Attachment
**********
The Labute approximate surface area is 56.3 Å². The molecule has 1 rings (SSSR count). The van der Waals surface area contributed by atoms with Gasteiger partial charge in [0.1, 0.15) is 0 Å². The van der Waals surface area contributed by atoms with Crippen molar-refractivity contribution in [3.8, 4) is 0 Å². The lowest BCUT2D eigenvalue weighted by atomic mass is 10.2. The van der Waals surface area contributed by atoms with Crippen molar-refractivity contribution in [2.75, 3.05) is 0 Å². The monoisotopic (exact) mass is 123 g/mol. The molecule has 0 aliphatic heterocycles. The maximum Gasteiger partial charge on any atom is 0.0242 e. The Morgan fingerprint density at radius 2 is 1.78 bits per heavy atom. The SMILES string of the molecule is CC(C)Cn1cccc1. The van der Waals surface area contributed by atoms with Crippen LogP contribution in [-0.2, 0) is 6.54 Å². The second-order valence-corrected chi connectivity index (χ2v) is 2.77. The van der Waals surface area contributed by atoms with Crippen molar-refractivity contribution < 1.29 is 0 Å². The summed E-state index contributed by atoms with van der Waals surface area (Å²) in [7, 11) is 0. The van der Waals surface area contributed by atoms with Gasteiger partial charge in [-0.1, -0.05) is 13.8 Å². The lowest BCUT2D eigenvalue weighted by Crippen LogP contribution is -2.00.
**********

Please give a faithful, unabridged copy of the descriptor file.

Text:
The Labute approximate surface area is 56.3 Å². The molecule has 1 rings (SSSR count). The van der Waals surface area contributed by atoms with Gasteiger partial charge in [0.1, 0.15) is 0 Å². The van der Waals surface area contributed by atoms with Crippen molar-refractivity contribution in [3.8, 4) is 0 Å². The lowest BCUT2D eigenvalue weighted by atomic mass is 10.2. The van der Waals surface area contributed by atoms with Crippen molar-refractivity contribution in [2.75, 3.05) is 0 Å². The monoisotopic (exact) mass is 123 g/mol. The molecule has 0 aliphatic heterocycles. The maximum Gasteiger partial charge on any atom is 0.0242 e. The Morgan fingerprint density at radius 2 is 1.78 bits per heavy atom. The SMILES string of the molecule is CC(C)Cn1cccc1. The van der Waals surface area contributed by atoms with Crippen LogP contribution in [-0.2, 0) is 6.54 Å². The second-order valence-corrected chi connectivity index (χ2v) is 2.77. The van der Waals surface area contributed by atoms with Crippen molar-refractivity contribution < 1.29 is 0 Å². The summed E-state index contributed by atoms with van der Waals surface area (Å²) in [7, 11) is 0. The van der Waals surface area contributed by atoms with Gasteiger partial charge in [-0.1, -0.05) is 13.8 Å². The lowest BCUT2D eigenvalue weighted by Crippen LogP contribution is -2.00.